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For a good long time now, Saint Mary’s has been Gonzaga’s bete noire in the West Coast Conference, the program that occasionally made a mess of a perfectly good party.
Never mind that the Zags have won about three games in every four played in the long-running subplot of Mark Few versus Randy Bennett. When you’ve ridden herd in a conference for as long as Gonzaga, the losses have a way of sticking with fans almost more than the wins.
As recently as 10 months ago, the Gaels did it to the Zags, as freshman guard Aidan Mahaney erased a forgettable night with a spectacular few minutes down the stretch in an overtime victory.
Twice in recent years, Saint Mary’s has short-sheeted No. 1-ranked Gonzaga clubs: It happened to the Chet Holmgren team two years ago, 67-57, late in the season in Moraga; and even more shocking, in the WCC tournament final of 2019, 60-47. That night, Corey Kispert, Zach Norvell and Josh Perkins combined to shoot 1 for 11 on threes, and making the occasion more incredible was that Gonzaga had beaten the same team 31 days earlier by the score of 94-46.
Now Saint Mary’s has found a different way to torment its oppressors.
Suddenly, the Gaels have lost their way.
They entered a Tuesday-night game with Cleveland State having lost five of six games. The 3-5 record represents the most losses this early in the past 20 years of the program.
Hah, the Gonzaga partisan might say. This is a good thing.
Well, not so much, because in their annoying-little-brother role to Gonzaga, the Gaels have been a useful foil. They’ve been somebody good, a reminder to keep the Zags engaged through the dog days of the season and a worthwhile pelt when the NCAA basketball committee gets to assigning seeds and sites in March.
What’s to keep Gonzaga interested once the calendar rolls to 2024? Brigham Young has split for the Big 12, and wouldn’t you know it, BYU is ranked 14th by AP this week. If Saint Mary’s is going to continue mucking through its season, there isn’t an opponent on GU’s league schedule that would burnish a resume.
The Zags have acquitted themselves well, losing only to Purdue and bagging victories over probable NCAA-tournament timber UCLA and USC. Which means, if Saint Mary’s doesn’t experience a revival, there would be only three remaining NCAA threats on Gonzaga's schedule -- Connecticut Dec. 16, San Diego State Dec. 29, and at Kentucky Feb. 10.
Bennett’s Gaels have scheduled harder this year. But they’ve also fallen harder, losing to San Diego State by 25 and Xavier by 17.
“They’ve scheduled like he never has before,” said Boise State coach Leon Rice, the former Zag assistant, whose team won 63-60 the other night over Saint Mary’s. “When you have a hard one, one after another after another, it can stack up on you.”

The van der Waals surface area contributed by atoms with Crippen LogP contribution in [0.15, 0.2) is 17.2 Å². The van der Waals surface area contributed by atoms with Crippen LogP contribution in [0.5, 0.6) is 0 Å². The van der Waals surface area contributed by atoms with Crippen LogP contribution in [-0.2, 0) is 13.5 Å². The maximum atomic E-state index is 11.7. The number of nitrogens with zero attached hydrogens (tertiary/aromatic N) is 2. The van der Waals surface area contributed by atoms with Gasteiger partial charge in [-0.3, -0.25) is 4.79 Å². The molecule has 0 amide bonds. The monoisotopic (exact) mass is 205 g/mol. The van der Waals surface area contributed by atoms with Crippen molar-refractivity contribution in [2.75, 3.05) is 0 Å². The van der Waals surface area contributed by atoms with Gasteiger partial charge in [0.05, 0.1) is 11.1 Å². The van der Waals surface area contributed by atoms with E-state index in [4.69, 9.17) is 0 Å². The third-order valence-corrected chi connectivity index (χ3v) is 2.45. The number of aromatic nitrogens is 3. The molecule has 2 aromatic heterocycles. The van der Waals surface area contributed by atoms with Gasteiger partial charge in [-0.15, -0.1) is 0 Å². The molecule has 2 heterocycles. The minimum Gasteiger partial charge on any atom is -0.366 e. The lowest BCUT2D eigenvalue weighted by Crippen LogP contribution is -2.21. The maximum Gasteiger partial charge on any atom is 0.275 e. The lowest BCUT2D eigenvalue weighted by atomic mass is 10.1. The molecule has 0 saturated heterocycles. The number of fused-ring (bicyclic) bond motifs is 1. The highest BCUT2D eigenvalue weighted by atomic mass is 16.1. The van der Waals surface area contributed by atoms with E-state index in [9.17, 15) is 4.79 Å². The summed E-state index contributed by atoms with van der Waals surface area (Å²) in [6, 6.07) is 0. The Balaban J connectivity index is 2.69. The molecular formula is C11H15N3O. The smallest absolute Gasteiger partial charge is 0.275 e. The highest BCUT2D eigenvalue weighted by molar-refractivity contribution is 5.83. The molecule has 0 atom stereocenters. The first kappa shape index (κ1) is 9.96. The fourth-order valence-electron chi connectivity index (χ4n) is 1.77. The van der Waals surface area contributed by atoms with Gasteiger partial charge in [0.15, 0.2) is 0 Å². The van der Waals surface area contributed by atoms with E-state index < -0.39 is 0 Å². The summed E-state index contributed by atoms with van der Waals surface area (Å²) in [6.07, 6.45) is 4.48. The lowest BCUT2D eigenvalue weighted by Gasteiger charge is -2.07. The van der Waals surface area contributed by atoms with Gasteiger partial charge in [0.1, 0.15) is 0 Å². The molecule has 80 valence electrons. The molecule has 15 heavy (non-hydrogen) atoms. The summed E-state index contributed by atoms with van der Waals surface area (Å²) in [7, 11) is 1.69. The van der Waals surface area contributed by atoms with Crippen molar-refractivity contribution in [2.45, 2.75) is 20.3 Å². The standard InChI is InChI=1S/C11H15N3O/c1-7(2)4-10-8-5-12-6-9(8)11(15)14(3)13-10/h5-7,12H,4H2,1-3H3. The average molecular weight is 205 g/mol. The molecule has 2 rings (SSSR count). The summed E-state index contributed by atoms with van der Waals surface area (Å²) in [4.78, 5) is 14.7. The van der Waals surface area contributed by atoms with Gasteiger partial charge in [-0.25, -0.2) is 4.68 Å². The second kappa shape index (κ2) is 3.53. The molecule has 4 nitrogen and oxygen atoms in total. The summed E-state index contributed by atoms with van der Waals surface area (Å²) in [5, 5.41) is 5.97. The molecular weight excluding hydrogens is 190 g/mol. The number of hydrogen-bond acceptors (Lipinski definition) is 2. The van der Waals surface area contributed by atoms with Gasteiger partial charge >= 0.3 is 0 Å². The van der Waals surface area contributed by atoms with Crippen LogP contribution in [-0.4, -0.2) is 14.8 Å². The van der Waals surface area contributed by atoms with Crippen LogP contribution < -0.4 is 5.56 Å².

Saint Mary’s has been an offensive mess, shooting just .428 (260th in Division I), .299 from the three-point line and .629 on free throws. At least the improved schedule has minimized the computer damage; the Gaels are a respectable 65th in the KenPom rankings, implying that it’s not that farfetched to rescue a move toward the NCAA tournament.
“They’re gonna be good, it’s not like they’ve disappeared,” Rice insists. “You watch, they’re gonna win nine of their next 10.”
If they do, Zag fans will have to love it, even while they’re hating it.
Not so long ago, there was a time when Gonzaga couldn’t seem to make March Madness’ Sweet 16.
Now the thing can’t seem to go on without the Zags.
When they gnarled their way past TCU Sunday night, they crashed their eighth straight Sweet 16. That’s third all-time in college hoops, and to underscore the then-and-now of that streak, Gonzaga’s starting guards when it began were Kevin Pangos and Gary Bell Jr., and they're both 30 now. When the streak started, we were still five years removed from a worldwide pandemic.
Longtime Gonzaga watchers will recall some of the growing pains after the initial burst onto the college hoops scene – the ugly second-round 2004 meltdown at KeyArena against Nevada, the squandering of a double-digit lead to lose in the second round to Bob Knight’s Texas Tech team a year later.
In 2007 and 2008 came the first-round ousters (how quaint) to Indiana and Steph Curry’s Davidson, followed by a Sweet 16 breakthrough in Portland in 2009 thanks to Demetri Goodson.
But then came the Great Plateau, five years straight, when Gonzaga won first-round games but couldn’t convert 48 hours later to get to the Sweet 16. Looking back, GU turned in some terrific first-round performances – Florida State (2010), St. John’s (2011), West Virginia (2012) and Oklahoma State (2014) but their advances stopped right there.
Suddenly, getting to the second weekend is like second nature, and it begs for perspective.